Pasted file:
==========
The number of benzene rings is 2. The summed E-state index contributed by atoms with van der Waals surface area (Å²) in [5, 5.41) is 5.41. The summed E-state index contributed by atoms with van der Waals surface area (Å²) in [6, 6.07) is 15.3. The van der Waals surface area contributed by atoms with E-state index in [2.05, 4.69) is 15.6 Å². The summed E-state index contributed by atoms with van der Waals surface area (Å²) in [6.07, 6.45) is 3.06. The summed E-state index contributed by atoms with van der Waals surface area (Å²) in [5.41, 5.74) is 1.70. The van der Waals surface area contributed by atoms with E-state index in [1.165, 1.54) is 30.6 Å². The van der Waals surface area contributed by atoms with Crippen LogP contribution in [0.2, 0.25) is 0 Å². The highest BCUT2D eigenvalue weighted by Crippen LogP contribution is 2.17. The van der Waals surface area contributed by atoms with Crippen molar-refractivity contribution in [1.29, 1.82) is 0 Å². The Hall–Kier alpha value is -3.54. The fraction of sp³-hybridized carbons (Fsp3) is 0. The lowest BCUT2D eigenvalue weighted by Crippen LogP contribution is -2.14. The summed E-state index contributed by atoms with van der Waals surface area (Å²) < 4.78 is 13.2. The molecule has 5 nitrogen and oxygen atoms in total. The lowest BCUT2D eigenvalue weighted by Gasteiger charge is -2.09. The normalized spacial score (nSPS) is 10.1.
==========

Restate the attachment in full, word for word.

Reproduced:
The number of benzene rings is 2. The summed E-state index contributed by atoms with van der Waals surface area (Å²) in [5, 5.41) is 5.41. The summed E-state index contributed by atoms with van der Waals surface area (Å²) in [6, 6.07) is 15.3. The van der Waals surface area contributed by atoms with E-state index in [2.05, 4.69) is 15.6 Å². The summed E-state index contributed by atoms with van der Waals surface area (Å²) in [6.07, 6.45) is 3.06. The summed E-state index contributed by atoms with van der Waals surface area (Å²) in [5.41, 5.74) is 1.70. The van der Waals surface area contributed by atoms with E-state index in [1.165, 1.54) is 30.6 Å². The van der Waals surface area contributed by atoms with Crippen LogP contribution in [0.2, 0.25) is 0 Å². The highest BCUT2D eigenvalue weighted by Crippen LogP contribution is 2.17. The van der Waals surface area contributed by atoms with Crippen molar-refractivity contribution in [1.29, 1.82) is 0 Å². The Hall–Kier alpha value is -3.54. The fraction of sp³-hybridized carbons (Fsp3) is 0. The lowest BCUT2D eigenvalue weighted by Crippen LogP contribution is -2.14. The summed E-state index contributed by atoms with van der Waals surface area (Å²) < 4.78 is 13.2. The molecule has 5 nitrogen and oxygen atoms in total. The lowest BCUT2D eigenvalue weighted by Gasteiger charge is -2.09. The normalized spacial score (nSPS) is 10.1.